Tag Archives: sculpture


A Novice Views India, Part II: Pallava Temples at Mahabalipuram

This gallery contains 56 photos.

The second of my Indian photo posts has become a bit of a monster. In the first version I already had upwards of fifty pictures I wanted to share, which is probably excessive though it’s a fraction of what I … Continue reading

Fishers of men

This is a post that began in a drunk conversation with one of my oldest academic friends (whom I will not shame by naming, but whom you could potentially help out quite a lot by adding your name to this petition). That conversation was also four years ago, and I’m choosing to claim that that, not the beer, is why I can’t quite remember how we got onto this—my guess would be that this was during a few days I spent staying with them while using a local academic library to finish the paper which became my article ‘Nuns’ Signatures’, and that I was just pulling interesting-looking books off my friend’s shelves—but somehow we came upon a picture of this sculpture.

The Papil Stone in the National Museum of Scotland, Edinburgh

The Papil Stone in the National Museum of Scotland, Edinburgh, image from Canmore

What this is is one face of the Pictish symbol stone from Papil, Shetland.1 It’s not in Shetland any more, where only a replica remains, because it was carted off to the National Museum of Scotland, but I suppose more of my readership may therefore have a chance of seeing it some day. Anyway, the other face has a cross and interlace on it, but it’s this one that drew my altered attention, partly of course because of the odd cowled figures and the lion, but mainly because of these guys.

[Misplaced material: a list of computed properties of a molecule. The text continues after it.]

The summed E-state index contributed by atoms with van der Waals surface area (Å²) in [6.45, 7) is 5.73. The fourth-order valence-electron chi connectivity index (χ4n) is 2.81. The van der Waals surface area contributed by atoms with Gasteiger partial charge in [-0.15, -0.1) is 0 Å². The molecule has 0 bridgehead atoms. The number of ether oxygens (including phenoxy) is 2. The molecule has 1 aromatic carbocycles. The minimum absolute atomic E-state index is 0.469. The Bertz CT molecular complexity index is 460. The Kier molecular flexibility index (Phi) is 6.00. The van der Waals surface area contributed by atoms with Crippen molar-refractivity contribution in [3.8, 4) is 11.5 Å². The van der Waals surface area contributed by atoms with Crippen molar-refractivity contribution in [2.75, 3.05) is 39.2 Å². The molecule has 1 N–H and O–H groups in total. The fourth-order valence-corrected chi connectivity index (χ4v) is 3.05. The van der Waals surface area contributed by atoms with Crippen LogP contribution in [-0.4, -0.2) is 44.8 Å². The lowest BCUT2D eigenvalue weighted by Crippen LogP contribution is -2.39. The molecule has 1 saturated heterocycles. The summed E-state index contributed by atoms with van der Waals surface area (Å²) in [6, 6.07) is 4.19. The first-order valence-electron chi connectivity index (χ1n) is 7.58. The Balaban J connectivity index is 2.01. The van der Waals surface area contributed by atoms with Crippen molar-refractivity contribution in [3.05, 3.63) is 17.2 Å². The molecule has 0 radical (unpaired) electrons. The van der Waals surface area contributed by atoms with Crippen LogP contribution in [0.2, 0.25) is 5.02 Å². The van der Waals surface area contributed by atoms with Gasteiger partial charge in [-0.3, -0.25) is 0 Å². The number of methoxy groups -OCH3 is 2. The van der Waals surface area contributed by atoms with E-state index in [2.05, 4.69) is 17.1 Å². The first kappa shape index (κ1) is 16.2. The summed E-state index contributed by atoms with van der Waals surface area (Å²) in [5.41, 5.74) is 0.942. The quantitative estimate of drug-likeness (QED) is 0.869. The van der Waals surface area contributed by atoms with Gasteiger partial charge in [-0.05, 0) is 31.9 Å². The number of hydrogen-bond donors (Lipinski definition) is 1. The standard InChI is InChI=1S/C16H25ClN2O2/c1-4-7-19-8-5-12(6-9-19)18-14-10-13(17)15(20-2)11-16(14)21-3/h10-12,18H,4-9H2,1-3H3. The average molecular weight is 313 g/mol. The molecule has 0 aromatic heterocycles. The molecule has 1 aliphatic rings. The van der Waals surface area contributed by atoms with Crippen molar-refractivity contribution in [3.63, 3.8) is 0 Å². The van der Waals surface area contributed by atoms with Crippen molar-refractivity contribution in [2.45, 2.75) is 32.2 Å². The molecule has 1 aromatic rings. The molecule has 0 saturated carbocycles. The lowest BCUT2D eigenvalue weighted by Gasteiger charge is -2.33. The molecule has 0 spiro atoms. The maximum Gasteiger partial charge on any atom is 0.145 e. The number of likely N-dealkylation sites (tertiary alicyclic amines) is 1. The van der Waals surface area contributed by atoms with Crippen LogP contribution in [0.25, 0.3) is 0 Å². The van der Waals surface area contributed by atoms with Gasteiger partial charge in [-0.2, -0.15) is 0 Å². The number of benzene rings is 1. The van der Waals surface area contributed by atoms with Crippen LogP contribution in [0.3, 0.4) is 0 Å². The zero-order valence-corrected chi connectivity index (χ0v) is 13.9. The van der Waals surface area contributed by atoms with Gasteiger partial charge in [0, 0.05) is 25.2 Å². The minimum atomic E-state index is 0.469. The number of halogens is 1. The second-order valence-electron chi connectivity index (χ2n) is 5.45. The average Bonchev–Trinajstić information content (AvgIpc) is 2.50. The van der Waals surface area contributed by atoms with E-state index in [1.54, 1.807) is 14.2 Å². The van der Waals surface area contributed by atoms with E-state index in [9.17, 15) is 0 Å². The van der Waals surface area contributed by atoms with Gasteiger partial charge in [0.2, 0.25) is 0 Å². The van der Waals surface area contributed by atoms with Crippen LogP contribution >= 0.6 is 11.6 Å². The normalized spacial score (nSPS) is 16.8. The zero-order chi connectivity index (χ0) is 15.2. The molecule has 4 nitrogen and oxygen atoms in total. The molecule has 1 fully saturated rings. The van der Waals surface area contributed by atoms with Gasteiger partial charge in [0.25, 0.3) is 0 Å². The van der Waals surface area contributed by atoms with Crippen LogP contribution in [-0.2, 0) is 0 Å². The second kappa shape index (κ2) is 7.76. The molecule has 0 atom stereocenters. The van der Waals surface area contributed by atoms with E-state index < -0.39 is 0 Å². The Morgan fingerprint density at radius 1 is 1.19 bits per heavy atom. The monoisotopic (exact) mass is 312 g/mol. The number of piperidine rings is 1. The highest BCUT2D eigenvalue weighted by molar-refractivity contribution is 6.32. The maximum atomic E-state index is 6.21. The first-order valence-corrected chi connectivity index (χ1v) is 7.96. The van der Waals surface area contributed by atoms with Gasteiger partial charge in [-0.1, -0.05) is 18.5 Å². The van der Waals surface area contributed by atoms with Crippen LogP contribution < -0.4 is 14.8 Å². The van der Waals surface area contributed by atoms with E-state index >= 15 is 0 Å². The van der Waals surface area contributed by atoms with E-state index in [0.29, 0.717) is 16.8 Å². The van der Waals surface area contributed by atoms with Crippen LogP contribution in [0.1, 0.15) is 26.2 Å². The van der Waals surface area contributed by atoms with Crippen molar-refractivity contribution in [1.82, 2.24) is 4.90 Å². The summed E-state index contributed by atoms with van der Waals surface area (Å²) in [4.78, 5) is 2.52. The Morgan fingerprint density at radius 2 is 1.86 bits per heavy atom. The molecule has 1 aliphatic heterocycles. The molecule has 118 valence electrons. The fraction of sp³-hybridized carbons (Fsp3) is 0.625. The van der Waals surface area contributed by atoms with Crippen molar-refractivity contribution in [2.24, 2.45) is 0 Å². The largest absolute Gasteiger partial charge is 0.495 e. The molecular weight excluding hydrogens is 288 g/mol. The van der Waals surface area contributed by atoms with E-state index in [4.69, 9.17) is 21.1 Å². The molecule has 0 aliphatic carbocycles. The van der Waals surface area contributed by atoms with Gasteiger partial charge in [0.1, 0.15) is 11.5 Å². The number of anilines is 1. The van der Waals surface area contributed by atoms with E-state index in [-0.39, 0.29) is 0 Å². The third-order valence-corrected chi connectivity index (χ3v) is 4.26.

The birdman figures on the replica of the Papil Stone, Shetland

The birdmen on the lowest register of the modern replica of the Papil Stone, on site in Shetland, photo by J. Dimitrescu, copyright not stated so hopefully this is OK linked through to their excellent site

Now, it will not surprise you to know that scholarship is a little divided on just what might be depicted here. Early (modern) plague doctors seem to be ruled out by the bird feet, the axes and maybe also the human head of which they appear to be sharing custody. Especially since these guys are in the lower register of a three-panel picture, with the upper one being plausibly things of Heaven (a cross, cowled figures with crooks), the middle one being, well, a lion, not sure what to do with that but definitely a thing of Earth (or of Zion, I admit), the easiest answer might seem to be demons of some kind, playing with a member of the doomed dead. But if so, it’s quite a local kind of demon, you’d have to admit; this is not your standard beast with forked-tail and horns iconography.2

[Edit: revisions from here on have attempted to do something about the tone, which unfortunately managed, while trying to make my theory sound as silly as it deserves, to make the work on which it rested sound silly as well. That was not my intention at all; that work got an award from the Society of Antiquaries of Scotland and is online for you to peruse if you want a serious study of the stone. My actual argument, such as it is, remains the same.]

Well, I got no further with this thought that night, but the next day something suddenly struck me. You see, some scholars of early medieval, and especially, Germanic art, have some very artful interpretations of it in which, though an image seem to us weird as hell (perhaps literally), it may actually be a really cunning Christian reference.3 (I suppose a demon would, kinda sorta, be a Christian reference, but I mean more directly Biblical than that.)